The Melonia Shoe, created by the fashion designer Naim Josefi and industrial designer Souzan Youssouf, claims to be the first 3D-printed couture shoe in the world. It is a beautiful design, with a novel concept of being designed specifically for each individual user’s feet through the use of scanners. But it is its use of only one material, nylon for its ease in recycling after the shoes’ useful lives have expired, that makes it couture. It is couture in the sense of its infeasibility.

Arch2o-Naim Josefi + Souzan Youssouf-Melonia Shoe-01

Courtesy of  Naim Josefi + Souzan Youssouf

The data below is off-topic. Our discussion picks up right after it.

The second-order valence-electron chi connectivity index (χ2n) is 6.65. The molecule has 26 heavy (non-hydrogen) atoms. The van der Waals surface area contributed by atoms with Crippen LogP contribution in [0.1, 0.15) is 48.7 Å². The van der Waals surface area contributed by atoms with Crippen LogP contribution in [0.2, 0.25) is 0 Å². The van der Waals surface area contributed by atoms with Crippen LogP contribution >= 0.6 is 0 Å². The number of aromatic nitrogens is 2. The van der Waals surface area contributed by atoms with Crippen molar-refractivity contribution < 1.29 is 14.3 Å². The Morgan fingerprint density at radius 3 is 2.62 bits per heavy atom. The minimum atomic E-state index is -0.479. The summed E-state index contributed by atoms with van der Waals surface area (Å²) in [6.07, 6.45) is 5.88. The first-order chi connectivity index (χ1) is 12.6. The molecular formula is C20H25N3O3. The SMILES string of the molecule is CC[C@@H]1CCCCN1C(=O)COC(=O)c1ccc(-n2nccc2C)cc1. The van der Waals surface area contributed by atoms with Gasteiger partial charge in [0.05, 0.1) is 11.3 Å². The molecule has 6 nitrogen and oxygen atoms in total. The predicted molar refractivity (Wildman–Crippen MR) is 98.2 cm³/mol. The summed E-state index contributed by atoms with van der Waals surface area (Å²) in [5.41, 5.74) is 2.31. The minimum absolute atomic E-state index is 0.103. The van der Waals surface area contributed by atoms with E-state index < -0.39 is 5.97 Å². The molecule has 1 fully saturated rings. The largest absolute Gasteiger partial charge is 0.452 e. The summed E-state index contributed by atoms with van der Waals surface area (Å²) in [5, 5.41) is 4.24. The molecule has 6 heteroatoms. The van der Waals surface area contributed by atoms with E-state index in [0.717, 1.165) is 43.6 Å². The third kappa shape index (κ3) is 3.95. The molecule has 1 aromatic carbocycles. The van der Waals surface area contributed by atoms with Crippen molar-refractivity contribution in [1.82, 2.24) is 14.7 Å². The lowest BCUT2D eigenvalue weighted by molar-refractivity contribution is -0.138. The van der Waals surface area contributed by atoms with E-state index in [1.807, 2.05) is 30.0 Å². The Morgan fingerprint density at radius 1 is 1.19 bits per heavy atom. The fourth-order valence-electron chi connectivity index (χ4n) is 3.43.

The insistence on not mixing several materials which would cross-contaminate during the recycling process, makes the shoe difficult to wear and realistically walk in. While 3D-printing creates purity of form- it also creates rigidity. The idea is great, but a pair of nylon straps with 3D-print-incorporated slots would have detracted nothing from the concept of purity and made them more wearable than a loose pair of clogs.

Arch2o-Naim Josefi + Souzan Youssouf-Melonia Shoe-02

Courtesy of  Naim Josefi + Souzan Youssouf

Courtesy of  Naim Josefi + Souzan Youssouf

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